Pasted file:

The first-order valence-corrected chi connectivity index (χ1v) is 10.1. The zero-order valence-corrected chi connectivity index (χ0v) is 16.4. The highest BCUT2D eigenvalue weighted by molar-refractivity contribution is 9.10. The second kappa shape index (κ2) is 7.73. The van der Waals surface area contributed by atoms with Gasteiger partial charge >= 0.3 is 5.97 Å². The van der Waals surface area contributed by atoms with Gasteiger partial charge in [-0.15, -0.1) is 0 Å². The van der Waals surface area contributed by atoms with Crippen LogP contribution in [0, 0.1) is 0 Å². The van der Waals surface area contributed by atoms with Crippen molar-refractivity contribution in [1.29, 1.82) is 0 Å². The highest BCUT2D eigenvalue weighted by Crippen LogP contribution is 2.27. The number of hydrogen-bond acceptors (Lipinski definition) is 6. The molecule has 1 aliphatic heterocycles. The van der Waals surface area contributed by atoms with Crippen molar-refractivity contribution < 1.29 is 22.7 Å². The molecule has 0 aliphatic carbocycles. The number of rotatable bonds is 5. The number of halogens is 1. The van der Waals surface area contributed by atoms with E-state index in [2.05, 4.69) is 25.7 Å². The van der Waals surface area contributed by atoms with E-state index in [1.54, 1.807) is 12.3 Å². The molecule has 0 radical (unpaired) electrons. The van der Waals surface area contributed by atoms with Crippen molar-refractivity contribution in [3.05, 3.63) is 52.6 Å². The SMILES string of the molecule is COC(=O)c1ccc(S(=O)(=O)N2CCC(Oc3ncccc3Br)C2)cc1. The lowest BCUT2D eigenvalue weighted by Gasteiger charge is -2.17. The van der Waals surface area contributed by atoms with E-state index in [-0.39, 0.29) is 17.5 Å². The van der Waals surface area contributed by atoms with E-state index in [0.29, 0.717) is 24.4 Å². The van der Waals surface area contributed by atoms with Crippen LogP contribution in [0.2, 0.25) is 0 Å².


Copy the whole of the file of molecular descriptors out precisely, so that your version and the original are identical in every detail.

The first-order valence-corrected chi connectivity index (χ1v) is 10.1. The zero-order valence-corrected chi connectivity index (χ0v) is 16.4. The highest BCUT2D eigenvalue weighted by molar-refractivity contribution is 9.10. The second kappa shape index (κ2) is 7.73. The van der Waals surface area contributed by atoms with Gasteiger partial charge >= 0.3 is 5.97 Å². The van der Waals surface area contributed by atoms with Gasteiger partial charge in [-0.15, -0.1) is 0 Å². The van der Waals surface area contributed by atoms with Crippen LogP contribution in [0, 0.1) is 0 Å². The van der Waals surface area contributed by atoms with Crippen molar-refractivity contribution in [1.29, 1.82) is 0 Å². The highest BCUT2D eigenvalue weighted by Crippen LogP contribution is 2.27. The number of hydrogen-bond acceptors (Lipinski definition) is 6. The molecule has 1 aliphatic heterocycles. The van der Waals surface area contributed by atoms with Crippen molar-refractivity contribution < 1.29 is 22.7 Å². The molecule has 0 aliphatic carbocycles. The number of rotatable bonds is 5. The number of halogens is 1. The van der Waals surface area contributed by atoms with E-state index in [2.05, 4.69) is 25.7 Å². The van der Waals surface area contributed by atoms with E-state index in [1.54, 1.807) is 12.3 Å². The molecule has 0 radical (unpaired) electrons. The van der Waals surface area contributed by atoms with Crippen molar-refractivity contribution in [3.05, 3.63) is 52.6 Å². The SMILES string of the molecule is COC(=O)c1ccc(S(=O)(=O)N2CCC(Oc3ncccc3Br)C2)cc1. The lowest BCUT2D eigenvalue weighted by Gasteiger charge is -2.17. The van der Waals surface area contributed by atoms with E-state index in [-0.39, 0.29) is 17.5 Å². The van der Waals surface area contributed by atoms with E-state index in [0.29, 0.717) is 24.4 Å². The van der Waals surface area contributed by atoms with Crippen LogP contribution in [0.2, 0.25) is 0 Å².